Fortier is pursuing that intentionality through exposure. Serving on an advisory board of the National Catholic Education Association (NCEA), a team is looking at supplemental materials at all grade levels related to racism and education, to incorporate a more diverse curriculum of Hispanic and Black Americans being part of our cultures. In high schools, there will be a review of required reading and an enrichment from authors of various cultures. He is also inviting principals to look at providing diverse art and religious imagery in their schools, so that, “in our communities, they can have a truer picture and deeper understanding of God.” He said, “If we are all made in God’s image, then God has many images that we should reflect in our schools and churches.” He added, “It’s not necessarily who’s sitting next to them in class if they are not in a diverse community, but what are they learning about the richness of God’s diverse family.”

Another area of change is within faculty and administration. “I am very aware when I’m visiting the schools, of my Black and Hispanic staff– who they are – and I’m constantly talking to the principals about finding our future qualified leaders in a diverse format.” To recruit qualified, skilled educators from diverse backgrounds, he is forming partnerships with historically Black universities and the Ana G. Méndez University, “so that the colleges are aware that we are a site that will help; where they can place their college interns in an environment where they are welcome and have an opportunity to grow as professionals.”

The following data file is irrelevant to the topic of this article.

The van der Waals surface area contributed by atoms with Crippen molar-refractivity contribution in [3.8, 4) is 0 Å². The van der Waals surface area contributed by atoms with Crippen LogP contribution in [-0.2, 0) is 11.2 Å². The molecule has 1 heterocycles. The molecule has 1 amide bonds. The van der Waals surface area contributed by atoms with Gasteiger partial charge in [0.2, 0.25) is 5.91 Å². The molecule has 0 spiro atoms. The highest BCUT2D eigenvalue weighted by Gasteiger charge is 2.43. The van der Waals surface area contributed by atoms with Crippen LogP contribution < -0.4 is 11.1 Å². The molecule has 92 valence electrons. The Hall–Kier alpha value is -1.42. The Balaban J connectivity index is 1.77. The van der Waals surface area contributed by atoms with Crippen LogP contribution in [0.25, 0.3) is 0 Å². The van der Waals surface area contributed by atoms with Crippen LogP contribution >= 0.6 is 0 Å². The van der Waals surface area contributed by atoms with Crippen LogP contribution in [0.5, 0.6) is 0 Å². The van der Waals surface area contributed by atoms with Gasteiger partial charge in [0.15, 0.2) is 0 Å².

Currently, he formed a committee to examine the U.S. Conference of Catholic Bishops pastoral letter, Open Wide Our Hearts, from a social teaching perspective, but also designing a high school course around the document.

In a video address to teachers, Aug. 12, 2020, Fortier set the tone for the year ahead, calling to mind the divisions the country is facing in the insidious shadow of persistent racism and political division. He reminded teachers, “If one member of God’s family suffers, we all suffer.” He urged them to “be more authentic in (their) faith, looking at issues of solidarity, walking together with the poor and the oppressed… (these) bring us to a deeper, more authentic understanding of who God is, revealed to us through Scripture and the teachings of the Church.”

To listen to a podcast with Henry Fortier and Dr. RaeNell Houston, Superintendent of Catholic Schools for the Archdiocese of New Orleans, discussing Open Wide Our Hearts, the USCCB document on racism and its implementation in Catholic schools, go to:

By Glenda Meekins of the Florida Catholic, August 19, 2020